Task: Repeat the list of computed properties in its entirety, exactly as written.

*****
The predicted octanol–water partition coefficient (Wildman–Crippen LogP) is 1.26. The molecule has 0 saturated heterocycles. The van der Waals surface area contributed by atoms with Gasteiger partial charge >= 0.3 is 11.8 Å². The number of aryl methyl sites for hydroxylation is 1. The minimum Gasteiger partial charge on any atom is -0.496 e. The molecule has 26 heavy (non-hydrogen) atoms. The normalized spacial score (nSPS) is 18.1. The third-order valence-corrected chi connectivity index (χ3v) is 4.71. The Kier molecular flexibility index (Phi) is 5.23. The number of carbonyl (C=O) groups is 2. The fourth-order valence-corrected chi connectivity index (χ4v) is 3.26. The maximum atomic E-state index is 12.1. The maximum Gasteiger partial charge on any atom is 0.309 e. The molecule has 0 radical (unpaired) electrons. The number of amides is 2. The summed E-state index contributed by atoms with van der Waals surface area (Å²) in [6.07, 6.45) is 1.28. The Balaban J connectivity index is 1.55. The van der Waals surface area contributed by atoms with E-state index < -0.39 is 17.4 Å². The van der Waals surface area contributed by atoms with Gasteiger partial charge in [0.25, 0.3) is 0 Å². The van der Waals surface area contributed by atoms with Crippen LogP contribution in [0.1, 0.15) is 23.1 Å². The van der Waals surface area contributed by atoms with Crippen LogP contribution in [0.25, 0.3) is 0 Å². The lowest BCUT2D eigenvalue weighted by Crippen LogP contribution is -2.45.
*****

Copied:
The predicted octanol–water partition coefficient (Wildman–Crippen LogP) is 1.26. The molecule has 0 saturated heterocycles. The van der Waals surface area contributed by atoms with Gasteiger partial charge >= 0.3 is 11.8 Å². The number of aryl methyl sites for hydroxylation is 1. The minimum Gasteiger partial charge on any atom is -0.496 e. The molecule has 26 heavy (non-hydrogen) atoms. The normalized spacial score (nSPS) is 18.1. The third-order valence-corrected chi connectivity index (χ3v) is 4.71. The Kier molecular flexibility index (Phi) is 5.23. The number of carbonyl (C=O) groups is 2. The fourth-order valence-corrected chi connectivity index (χ4v) is 3.26. The maximum atomic E-state index is 12.1. The maximum Gasteiger partial charge on any atom is 0.309 e. The molecule has 0 radical (unpaired) electrons. The number of amides is 2. The summed E-state index contributed by atoms with van der Waals surface area (Å²) in [6.07, 6.45) is 1.28. The Balaban J connectivity index is 1.55. The van der Waals surface area contributed by atoms with E-state index < -0.39 is 17.4 Å². The van der Waals surface area contributed by atoms with Gasteiger partial charge in [0.25, 0.3) is 0 Å². The van der Waals surface area contributed by atoms with Crippen LogP contribution in [0.1, 0.15) is 23.1 Å². The van der Waals surface area contributed by atoms with Crippen LogP contribution in [0.25, 0.3) is 0 Å². The lowest BCUT2D eigenvalue weighted by Crippen LogP contribution is -2.45.